Diesel locomotives were developed in the 1920s. They began to increase in popularity in the 30s as "switchers" in rail yards and factories. Cities encouraged their use to reduce the pollution emitted by steam switchers.
The modern version of the diesel locomotive emerged following World War II. Operating cost reductions drove rapid growth until they forced the last steam engines out of service in the early 1960s.
There are several types of diesel locomotive:
- The diesel-mechanical operates using internal combustion, much like a diesel truck engine. They have very low power and most in use today are switchers.
- The diesel-electric uses diesel motors to drive generators that produce electricity to power traction motors. Almost all locomotives that you see in operation today are diesel-electric.
The Virginia Transportation Museum has both types of diesel locomotives on display.
The railway lines found that a reduction in the size of the crew was a particularly attractive benefit of diesel versus steam. There was no fire, of course, eliminating the need for a fireman. Fueling stops were much less frequent and crews could travel further. However, they did not realize the benefits right away. The powerful railroad unions fought the elimination of the fireman. They also fought the extension of the 100 mile track regions to the 200 or 300 miles that the railways wanted. It took years to win the changes. Today, the diesels typically have two people in each cab, primarily for safety reasons.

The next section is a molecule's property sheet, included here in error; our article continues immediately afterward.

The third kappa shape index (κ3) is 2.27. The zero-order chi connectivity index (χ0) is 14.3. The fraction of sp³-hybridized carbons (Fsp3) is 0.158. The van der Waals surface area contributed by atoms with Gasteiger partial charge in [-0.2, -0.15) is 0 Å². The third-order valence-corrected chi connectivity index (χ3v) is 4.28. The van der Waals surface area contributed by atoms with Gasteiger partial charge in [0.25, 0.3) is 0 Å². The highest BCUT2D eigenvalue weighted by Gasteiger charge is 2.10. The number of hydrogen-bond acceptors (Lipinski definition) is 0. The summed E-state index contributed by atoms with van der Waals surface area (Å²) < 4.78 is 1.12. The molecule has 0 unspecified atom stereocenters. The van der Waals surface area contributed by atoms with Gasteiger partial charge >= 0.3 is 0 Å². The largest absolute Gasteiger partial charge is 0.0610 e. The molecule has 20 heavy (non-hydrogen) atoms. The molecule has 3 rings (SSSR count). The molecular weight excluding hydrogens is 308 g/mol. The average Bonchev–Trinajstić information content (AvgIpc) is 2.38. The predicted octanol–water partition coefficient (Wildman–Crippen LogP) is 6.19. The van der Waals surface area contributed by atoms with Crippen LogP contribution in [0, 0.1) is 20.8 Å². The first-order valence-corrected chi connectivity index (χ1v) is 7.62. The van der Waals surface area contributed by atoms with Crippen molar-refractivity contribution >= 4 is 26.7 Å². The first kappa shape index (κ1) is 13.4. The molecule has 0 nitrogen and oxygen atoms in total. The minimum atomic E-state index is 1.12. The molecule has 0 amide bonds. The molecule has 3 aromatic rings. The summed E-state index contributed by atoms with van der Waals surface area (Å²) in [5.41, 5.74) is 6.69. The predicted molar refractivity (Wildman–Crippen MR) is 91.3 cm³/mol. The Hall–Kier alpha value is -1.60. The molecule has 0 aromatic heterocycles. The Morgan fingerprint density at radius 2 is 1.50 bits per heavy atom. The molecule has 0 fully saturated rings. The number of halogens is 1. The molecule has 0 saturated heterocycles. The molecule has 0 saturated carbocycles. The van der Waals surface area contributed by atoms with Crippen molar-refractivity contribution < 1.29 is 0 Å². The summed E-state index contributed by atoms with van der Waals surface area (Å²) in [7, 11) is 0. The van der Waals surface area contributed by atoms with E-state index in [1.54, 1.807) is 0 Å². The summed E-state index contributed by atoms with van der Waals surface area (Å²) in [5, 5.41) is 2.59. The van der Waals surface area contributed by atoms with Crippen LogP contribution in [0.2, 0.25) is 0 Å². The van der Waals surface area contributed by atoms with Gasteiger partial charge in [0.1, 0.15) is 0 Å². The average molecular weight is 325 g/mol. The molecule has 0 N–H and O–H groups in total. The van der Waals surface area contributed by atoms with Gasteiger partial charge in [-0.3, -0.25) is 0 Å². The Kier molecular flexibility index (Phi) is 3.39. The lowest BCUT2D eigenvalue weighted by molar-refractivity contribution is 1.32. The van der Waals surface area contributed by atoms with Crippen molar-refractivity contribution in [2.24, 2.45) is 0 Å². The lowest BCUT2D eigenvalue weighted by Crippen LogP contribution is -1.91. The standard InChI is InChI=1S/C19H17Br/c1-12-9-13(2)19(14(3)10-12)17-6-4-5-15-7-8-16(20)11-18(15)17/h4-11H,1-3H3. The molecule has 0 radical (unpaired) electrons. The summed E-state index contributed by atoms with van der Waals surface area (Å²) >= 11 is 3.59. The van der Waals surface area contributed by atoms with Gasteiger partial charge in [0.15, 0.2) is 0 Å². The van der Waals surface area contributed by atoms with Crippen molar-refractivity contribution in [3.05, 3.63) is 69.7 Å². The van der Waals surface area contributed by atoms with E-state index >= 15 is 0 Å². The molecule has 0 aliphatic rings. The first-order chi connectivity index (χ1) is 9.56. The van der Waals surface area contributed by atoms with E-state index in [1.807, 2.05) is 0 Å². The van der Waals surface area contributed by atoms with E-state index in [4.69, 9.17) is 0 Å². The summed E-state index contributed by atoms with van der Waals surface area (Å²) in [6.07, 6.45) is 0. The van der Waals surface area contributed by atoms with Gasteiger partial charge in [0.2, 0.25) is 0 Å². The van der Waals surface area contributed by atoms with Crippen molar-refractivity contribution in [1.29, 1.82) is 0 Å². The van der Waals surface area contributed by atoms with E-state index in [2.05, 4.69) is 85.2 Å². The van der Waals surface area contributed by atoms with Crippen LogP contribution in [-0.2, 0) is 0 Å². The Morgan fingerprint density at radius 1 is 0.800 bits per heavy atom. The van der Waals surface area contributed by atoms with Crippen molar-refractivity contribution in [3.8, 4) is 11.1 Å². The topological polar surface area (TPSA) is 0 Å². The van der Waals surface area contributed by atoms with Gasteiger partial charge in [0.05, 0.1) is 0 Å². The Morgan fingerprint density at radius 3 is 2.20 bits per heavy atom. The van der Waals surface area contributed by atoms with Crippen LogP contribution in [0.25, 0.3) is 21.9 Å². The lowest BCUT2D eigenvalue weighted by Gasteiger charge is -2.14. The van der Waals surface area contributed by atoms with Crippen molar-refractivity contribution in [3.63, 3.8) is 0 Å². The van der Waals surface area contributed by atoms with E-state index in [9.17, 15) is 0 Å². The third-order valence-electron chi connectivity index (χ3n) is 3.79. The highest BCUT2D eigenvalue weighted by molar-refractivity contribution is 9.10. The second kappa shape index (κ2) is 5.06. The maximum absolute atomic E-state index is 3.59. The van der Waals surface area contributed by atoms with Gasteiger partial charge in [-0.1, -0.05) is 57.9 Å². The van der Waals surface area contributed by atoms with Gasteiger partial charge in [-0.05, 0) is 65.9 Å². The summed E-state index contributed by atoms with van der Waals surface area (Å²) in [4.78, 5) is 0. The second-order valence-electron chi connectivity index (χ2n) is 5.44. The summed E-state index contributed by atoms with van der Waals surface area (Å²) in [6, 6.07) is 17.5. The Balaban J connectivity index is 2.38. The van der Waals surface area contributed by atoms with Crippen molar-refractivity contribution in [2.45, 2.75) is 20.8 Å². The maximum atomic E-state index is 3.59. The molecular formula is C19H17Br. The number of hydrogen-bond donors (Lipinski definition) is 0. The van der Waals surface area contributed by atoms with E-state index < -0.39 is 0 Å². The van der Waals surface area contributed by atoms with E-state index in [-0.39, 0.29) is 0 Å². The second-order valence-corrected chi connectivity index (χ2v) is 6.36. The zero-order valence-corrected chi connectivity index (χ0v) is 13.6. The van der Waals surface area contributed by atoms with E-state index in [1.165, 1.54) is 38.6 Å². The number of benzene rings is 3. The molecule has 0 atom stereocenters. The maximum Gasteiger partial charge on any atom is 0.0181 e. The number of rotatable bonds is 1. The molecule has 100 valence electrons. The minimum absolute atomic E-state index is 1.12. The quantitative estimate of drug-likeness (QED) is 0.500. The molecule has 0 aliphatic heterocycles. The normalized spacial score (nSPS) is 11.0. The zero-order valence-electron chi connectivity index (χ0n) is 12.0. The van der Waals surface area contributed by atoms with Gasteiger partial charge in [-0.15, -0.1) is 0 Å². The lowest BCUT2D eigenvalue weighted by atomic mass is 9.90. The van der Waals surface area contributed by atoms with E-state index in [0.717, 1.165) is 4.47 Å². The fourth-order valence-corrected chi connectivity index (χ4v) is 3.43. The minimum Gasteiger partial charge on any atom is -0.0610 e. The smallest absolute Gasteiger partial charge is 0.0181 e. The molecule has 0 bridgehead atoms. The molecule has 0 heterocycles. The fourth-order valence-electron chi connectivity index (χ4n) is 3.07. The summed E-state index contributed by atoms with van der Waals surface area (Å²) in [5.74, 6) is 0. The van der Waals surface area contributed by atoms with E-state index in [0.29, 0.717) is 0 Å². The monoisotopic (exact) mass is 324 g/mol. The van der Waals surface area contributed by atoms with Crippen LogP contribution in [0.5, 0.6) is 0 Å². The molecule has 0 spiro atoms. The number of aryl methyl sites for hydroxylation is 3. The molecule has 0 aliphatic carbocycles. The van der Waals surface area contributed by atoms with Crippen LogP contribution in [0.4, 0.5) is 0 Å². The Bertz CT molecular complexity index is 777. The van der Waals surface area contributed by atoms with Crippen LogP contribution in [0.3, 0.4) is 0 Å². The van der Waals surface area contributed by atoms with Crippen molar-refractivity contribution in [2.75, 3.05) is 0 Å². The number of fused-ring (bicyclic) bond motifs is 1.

There was also resistance to the diesel evolution from the steam locomotive engineers and the craftsmen that built and maintained the engines. The railway culture was changing and the impact was being felt by the workers and in the communities that supported the steam locomotives.
Would you like to be the engineer of a diesel locomotive?
Then come inside the Museum climb aboard our Norfolk Southern SD-40 Locomotive Cab: the actual cab of diesel locomotive #1594.